Kelli María Korducki | Longreads | December 2019 | 14 minutes (3,786 words)
Not long ago, I noticed a woman reading Jordan Peterson’s 12 Rules for Life at my Manhattan yoga studio as we both waited for our Ashtanga class to begin. The sight took me aback. Despite the 2018 book’s many weeks as a nonfiction bestseller, I’d somehow never considered that the scope of Peterson’s audience might extend beyond sulky white men who like to outsource their thinking. That it might include women with the disposable income and leisure time to spend their Saturday afternoons doing sun salutations, whose lives probably look a lot like mine.
Peterson, a once-unassuming psychology professor at my Canadian alma mater (I’d never heard of him during the years we were both there), has emerged in the last few years as a puzzling figurehead among men’s rights aficionados and self-help enthusiasts alike. Wielding a trademark pastiche of literary references and cherry-picked sociological data points, his writing and, to a greater extent, public lectures broadcast via YouTube deliver what is, for many in this age of ‘toxic masculinity’ and #MeToo, a reassuring story: that men are natural rulers, white privilege is a farce, and if millennial men would just make their beds and assume their kingdoms, we’d all be better off.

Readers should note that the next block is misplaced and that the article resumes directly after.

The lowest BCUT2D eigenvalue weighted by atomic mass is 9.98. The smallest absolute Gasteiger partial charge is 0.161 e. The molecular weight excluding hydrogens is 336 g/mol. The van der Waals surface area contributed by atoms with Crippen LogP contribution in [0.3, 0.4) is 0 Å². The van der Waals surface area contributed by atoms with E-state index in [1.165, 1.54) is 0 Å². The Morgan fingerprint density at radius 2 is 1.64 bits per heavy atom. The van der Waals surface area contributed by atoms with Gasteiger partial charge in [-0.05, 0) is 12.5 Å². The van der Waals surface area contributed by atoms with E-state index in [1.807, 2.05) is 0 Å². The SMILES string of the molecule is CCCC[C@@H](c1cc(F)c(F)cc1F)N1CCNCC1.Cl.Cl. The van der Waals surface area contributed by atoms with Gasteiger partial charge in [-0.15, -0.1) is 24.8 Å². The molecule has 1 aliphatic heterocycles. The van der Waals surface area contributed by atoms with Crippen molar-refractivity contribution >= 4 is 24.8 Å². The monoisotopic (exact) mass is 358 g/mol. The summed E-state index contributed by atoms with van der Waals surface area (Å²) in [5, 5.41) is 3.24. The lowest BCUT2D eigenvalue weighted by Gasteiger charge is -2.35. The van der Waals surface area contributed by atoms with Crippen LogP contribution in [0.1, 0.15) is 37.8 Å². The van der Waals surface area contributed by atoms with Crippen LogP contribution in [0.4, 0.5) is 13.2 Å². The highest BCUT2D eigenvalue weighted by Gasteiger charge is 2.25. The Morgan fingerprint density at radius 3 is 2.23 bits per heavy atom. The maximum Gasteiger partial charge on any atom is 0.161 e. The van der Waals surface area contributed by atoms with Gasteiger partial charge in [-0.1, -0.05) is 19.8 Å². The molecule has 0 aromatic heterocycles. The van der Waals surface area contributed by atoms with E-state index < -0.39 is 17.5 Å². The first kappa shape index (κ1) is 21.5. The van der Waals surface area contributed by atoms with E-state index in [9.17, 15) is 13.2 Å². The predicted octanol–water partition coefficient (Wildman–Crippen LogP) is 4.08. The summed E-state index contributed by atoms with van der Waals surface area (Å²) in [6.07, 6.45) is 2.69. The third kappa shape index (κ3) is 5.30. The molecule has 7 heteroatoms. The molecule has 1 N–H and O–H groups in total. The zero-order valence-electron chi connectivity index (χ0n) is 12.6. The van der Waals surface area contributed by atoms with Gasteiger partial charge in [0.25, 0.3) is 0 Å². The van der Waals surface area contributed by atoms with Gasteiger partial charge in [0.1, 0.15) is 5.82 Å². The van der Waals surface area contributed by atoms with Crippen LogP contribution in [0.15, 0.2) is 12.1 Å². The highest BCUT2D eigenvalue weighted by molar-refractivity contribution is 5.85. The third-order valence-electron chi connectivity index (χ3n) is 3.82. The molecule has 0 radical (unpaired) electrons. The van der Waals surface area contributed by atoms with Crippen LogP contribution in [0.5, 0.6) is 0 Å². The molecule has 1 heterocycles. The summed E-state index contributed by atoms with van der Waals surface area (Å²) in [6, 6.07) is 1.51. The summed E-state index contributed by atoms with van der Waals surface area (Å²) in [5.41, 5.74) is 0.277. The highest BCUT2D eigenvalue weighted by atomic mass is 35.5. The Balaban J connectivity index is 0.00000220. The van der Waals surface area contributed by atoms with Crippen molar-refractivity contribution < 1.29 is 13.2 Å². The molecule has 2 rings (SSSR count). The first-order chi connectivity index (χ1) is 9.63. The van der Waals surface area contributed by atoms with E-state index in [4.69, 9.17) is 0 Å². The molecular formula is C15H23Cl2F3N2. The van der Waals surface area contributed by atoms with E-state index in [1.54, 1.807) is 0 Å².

Peterson speaks to a constellation of loosely connected concerns that have, in the last several years, dominated popular discourse on where boys and men fit into a society in which gender norms play less and less of a role in determining how people fit together. Conversations about rape culture and damaging gender constructs take place alongside global reports of female students outperforming their male classmates. We hear of a workforce that, at least in theory, rewards the “soft skills” women are purportedly socialized to possess. Meanwhile names like “Dylann Roof” and “Elliot Rodger” have become shorthand for an epidemic of male isolation and rage. A New York Times story that followed shortly after the deadly February 2018 mass shooting at a high school in Parkland, Florida, included the observation that “about the only thing” nearly all U.S. mass shooters have in common “is that they are men.” Read more…